7869Re: [sig] Folklore (was Re: Digest Number 1219)
- Jul 10, 2003
On Sun, Jul 06, 2003 at 10:06:21PM +0400, Alexey Kiyaikin wrote:
. . .
> Waclaw, and what about me? I'm not an immigrant's son or grandson, I
> do live in Russia and, why are MY folk lore sources are ad initio called
> false? What immigrants changed THEM?
It's not just the immigration, but the passage of time and the
availability of new ingredients. These recipes are preserved and
passed on because they are loved. They become changed because they
are subject to the creative tendencies of the various generations of
cooks who learned them by imitating their parents.
"False" is the wrong word -- they are changed because of entropy.
I have a small book that I picked up in college that I was looking
at several months ago (and of course I can't find it right now).
It was published in Moscow in the 1950's and the title is approximately
"Exercises in Historical Russian Grammar" (cost 50 kopeks!) When
I bought it I was only interested in historical desinences, but I
recently wanted to look at what the author had to say about the
development of phonology. In the section where the author talks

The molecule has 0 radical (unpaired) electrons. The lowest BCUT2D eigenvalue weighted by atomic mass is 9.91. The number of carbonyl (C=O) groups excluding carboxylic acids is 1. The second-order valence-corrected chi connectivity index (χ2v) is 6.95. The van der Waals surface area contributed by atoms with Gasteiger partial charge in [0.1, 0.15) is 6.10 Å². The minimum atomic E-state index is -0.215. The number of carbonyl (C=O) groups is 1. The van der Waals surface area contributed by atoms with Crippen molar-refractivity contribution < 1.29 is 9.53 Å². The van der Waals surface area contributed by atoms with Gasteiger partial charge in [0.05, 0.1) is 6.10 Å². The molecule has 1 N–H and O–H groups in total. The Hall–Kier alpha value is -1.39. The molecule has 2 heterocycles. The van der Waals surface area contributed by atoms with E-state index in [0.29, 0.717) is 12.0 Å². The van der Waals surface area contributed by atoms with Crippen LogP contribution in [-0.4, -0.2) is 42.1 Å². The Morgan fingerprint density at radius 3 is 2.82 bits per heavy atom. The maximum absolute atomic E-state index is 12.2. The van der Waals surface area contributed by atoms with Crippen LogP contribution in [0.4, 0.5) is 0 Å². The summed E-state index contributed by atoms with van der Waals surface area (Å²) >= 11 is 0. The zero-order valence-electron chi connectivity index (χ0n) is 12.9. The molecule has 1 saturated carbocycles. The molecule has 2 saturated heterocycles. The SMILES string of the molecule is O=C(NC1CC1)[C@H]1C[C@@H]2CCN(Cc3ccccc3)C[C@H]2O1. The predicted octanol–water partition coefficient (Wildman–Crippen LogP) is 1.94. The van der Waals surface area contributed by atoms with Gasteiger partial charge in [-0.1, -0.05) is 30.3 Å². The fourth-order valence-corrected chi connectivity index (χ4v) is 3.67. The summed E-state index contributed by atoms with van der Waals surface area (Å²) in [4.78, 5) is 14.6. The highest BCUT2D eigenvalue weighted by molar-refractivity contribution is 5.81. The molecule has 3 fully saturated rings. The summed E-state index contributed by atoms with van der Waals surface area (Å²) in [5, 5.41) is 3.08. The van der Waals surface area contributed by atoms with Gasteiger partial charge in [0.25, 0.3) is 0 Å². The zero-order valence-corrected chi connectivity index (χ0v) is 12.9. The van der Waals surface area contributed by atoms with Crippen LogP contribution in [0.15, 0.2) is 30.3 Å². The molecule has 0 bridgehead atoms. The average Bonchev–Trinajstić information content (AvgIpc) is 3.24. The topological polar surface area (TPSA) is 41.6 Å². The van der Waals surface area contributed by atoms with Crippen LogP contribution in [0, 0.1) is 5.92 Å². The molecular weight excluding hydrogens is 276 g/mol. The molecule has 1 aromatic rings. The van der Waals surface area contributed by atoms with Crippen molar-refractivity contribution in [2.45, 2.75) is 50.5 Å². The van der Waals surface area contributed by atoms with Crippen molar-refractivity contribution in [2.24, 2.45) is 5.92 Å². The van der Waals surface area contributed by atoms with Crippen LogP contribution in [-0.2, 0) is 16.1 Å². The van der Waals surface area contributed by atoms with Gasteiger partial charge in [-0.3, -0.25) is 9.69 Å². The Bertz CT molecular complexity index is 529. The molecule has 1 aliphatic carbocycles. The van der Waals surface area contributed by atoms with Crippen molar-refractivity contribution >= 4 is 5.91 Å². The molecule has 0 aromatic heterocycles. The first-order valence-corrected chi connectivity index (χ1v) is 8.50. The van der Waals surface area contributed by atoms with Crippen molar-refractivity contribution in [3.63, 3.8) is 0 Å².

about the Common Slavic *v in Russian, he says that this was
pronounced as a semi-vowel (like the English "w"), which he writes
as a Cyrillic "u" (looks like Roman "y") with a breve over it. He
gives the various developments in the different Eastern Slavic
languages and points out one Russian oblast where he says that "at
the current time" all "v", both initial and final, are pronounced
Does such a dialect still exist after all these years of unified
national school curriculum? If it does, what does that imply about the
extent of this characteristic in the mostly unreported dialects of
150 or 200 years ago?
What is not written will change. What is written might be wrong, but
it can be preserved as a witness of someone's observations at the
time that it was written.
Waclaw von Pressburg Veritas liberabit uos
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